We are proud to announce the publication of Meet Us at the Fair: A History of the Brown County Fair. 2017 is the 150th anniversary of the Brown County Fair — long recognized as one of the best in the state. Organized in 1867, it has been an important annual event for generations. In this book, written by historian Daniel J. Hoisington, you’ll learn about the people who made it happen. Over the years, the fair was the chance to enjoy a grandstand show, whether it was a country and western singer, a neck-and-neck horse race, or a demolition derby. To young people, the fair meant hard work to compete for a blue ribbon. For others, it offered the thrill of a ride on the Midway, eating a bag of mini-donuts, or dancing to the sounds of a local band. For ordering information: https://www.browncountyfreefair.com
This exhibit is now open at the Brown County Historical Society in New Ulm, Minnesota. It was a great team effort to develop. I’m especially proud because it addresses significant issues that have relevance today.
Why is New Ulm Turner Hall so important to the community? I had the privilege of speaking at the Chamber of Commerce dinner honoring Turner Hall as 2016 Business of the Year. Turner Hall holds special place in the town’s history, but also is significant in American history as a secular intentional community, founded with a mission statement.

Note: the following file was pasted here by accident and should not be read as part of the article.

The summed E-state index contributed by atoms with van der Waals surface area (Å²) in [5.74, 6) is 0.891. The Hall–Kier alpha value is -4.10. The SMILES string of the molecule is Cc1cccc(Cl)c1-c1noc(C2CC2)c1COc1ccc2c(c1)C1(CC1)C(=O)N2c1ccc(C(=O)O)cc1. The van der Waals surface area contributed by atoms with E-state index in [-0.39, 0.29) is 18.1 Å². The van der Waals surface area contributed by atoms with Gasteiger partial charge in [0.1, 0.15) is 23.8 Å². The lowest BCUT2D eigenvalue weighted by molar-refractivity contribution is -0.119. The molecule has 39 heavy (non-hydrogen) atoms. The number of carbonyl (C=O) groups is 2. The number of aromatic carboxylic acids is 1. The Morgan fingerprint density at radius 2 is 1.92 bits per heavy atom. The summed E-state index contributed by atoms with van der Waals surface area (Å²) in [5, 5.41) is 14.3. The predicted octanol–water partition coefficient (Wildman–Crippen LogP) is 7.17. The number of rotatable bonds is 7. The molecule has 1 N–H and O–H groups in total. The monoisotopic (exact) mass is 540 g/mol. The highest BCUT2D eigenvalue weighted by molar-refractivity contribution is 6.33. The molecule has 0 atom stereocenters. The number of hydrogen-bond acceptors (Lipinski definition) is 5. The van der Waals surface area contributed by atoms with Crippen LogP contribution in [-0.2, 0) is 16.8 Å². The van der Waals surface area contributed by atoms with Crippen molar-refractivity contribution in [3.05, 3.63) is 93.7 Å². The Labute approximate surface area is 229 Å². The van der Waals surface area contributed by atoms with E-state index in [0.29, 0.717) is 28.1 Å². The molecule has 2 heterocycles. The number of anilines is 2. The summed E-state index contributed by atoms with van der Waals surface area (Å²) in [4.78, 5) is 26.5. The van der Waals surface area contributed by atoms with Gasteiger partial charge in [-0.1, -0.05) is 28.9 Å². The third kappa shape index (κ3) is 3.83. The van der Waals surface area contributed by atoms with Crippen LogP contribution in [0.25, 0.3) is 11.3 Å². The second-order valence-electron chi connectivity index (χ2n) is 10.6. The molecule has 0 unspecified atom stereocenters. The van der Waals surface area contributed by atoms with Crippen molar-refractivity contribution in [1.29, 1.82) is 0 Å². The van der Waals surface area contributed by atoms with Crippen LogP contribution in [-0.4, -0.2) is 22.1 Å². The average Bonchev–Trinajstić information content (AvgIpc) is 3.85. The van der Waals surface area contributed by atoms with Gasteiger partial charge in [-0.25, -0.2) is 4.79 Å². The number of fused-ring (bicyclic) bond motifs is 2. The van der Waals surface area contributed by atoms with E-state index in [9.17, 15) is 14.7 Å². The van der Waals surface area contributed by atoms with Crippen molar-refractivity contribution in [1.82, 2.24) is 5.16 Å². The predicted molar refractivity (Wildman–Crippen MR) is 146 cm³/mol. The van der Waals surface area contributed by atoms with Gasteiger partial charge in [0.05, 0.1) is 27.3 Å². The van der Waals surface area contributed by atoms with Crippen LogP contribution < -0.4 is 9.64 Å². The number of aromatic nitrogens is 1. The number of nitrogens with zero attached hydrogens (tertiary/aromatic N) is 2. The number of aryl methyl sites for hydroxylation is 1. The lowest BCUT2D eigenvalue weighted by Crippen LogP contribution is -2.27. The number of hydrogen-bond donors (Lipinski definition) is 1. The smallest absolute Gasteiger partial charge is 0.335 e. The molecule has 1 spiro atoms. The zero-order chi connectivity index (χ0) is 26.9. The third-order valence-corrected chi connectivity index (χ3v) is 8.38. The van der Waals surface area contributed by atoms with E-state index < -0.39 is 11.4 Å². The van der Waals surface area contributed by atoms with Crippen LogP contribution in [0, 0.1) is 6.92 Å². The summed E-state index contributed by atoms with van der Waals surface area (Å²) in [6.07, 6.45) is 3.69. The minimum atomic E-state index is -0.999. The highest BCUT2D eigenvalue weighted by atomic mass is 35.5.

At Stiftungsfest — our Founders Day — we brought together four former gymnasts to share about their memories. They represented four decades, but all shared a common fondness for their time at Turner Hall. Panelists included (left to right) Ted Marti, Jim Wolf, Christine Boettger, and Elizabeth Domeier. The event made the front page of the New Ulm Journal on Sunday, November 6. Then, on election day, local voters overwhelmingly approved a 1/2% local sales tax to fund five community projects. These were chosen from among many proposals after a careful vetting process, and included a new 10,000 sq. ft. gymnastics facility that Turner Hall will manage. The Turner legacy continues and we welcome your support. Become a member!
The New Ulm Battery: A History will be released on December 15, 2015, beginning with an event at the New Ulm Public Library at 6 p.m. Daniel John Hoisington, the author, will talk about the Battery and its place in local history. He will share some key moments that shaped the unit during the U.S.-Dakota War of 1862, as well as its close association with the rise of the National Guard in Minnesota. The program is free and open to the public. The book is available at $19.95 for the softbound edition.
In 2012, I helped to organize, write, and design the award-winning exhibit, Never Shall I Forget: Brown County and the U.S.-Dakota War of 1862, for the Brown County Historical Society in New Ulm, Minnesota. We made creative use of iPads to bring differing perspectives to the story. We will be uploading supplementary information to our YouTube channel over the next several weeks, beginning with the thoughts of the late Elden Lawrence on the cultural perspectives of the Dakota and the newly-immigrated German settlers of Brown County. Elden was fine scholar, a sharp observer of history, and a generous spirit.